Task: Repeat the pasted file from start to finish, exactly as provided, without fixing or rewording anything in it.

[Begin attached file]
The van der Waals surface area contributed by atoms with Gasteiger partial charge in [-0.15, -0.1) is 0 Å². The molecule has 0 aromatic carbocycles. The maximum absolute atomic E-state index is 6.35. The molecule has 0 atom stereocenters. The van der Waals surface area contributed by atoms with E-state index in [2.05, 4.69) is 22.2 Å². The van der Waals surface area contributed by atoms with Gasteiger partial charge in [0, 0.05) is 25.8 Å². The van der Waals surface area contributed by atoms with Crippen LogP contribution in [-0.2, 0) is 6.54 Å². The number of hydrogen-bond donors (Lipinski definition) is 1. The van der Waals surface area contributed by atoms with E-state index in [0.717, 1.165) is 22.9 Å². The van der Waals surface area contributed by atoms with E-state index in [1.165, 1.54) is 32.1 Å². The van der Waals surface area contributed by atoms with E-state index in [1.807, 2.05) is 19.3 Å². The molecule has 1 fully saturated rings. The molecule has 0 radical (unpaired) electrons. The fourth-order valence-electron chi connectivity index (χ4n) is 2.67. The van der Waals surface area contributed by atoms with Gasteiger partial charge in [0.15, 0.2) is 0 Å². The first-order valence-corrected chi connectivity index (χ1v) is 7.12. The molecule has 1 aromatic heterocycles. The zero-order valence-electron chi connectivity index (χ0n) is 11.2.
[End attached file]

The van der Waals surface area contributed by atoms with Gasteiger partial charge in [-0.15, -0.1) is 0 Å². The molecule has 0 aromatic carbocycles. The maximum absolute atomic E-state index is 6.35. The molecule has 0 atom stereocenters. The van der Waals surface area contributed by atoms with E-state index in [2.05, 4.69) is 22.2 Å². The van der Waals surface area contributed by atoms with Gasteiger partial charge in [0, 0.05) is 25.8 Å². The van der Waals surface area contributed by atoms with Crippen LogP contribution in [-0.2, 0) is 6.54 Å². The number of hydrogen-bond donors (Lipinski definition) is 1. The van der Waals surface area contributed by atoms with E-state index in [0.717, 1.165) is 22.9 Å². The van der Waals surface area contributed by atoms with E-state index in [1.165, 1.54) is 32.1 Å². The van der Waals surface area contributed by atoms with E-state index in [1.807, 2.05) is 19.3 Å². The molecule has 1 fully saturated rings. The molecule has 0 radical (unpaired) electrons. The fourth-order valence-electron chi connectivity index (χ4n) is 2.67. The van der Waals surface area contributed by atoms with Gasteiger partial charge in [0.15, 0.2) is 0 Å². The first-order valence-corrected chi connectivity index (χ1v) is 7.12. The molecule has 1 aromatic heterocycles. The zero-order valence-electron chi connectivity index (χ0n) is 11.2.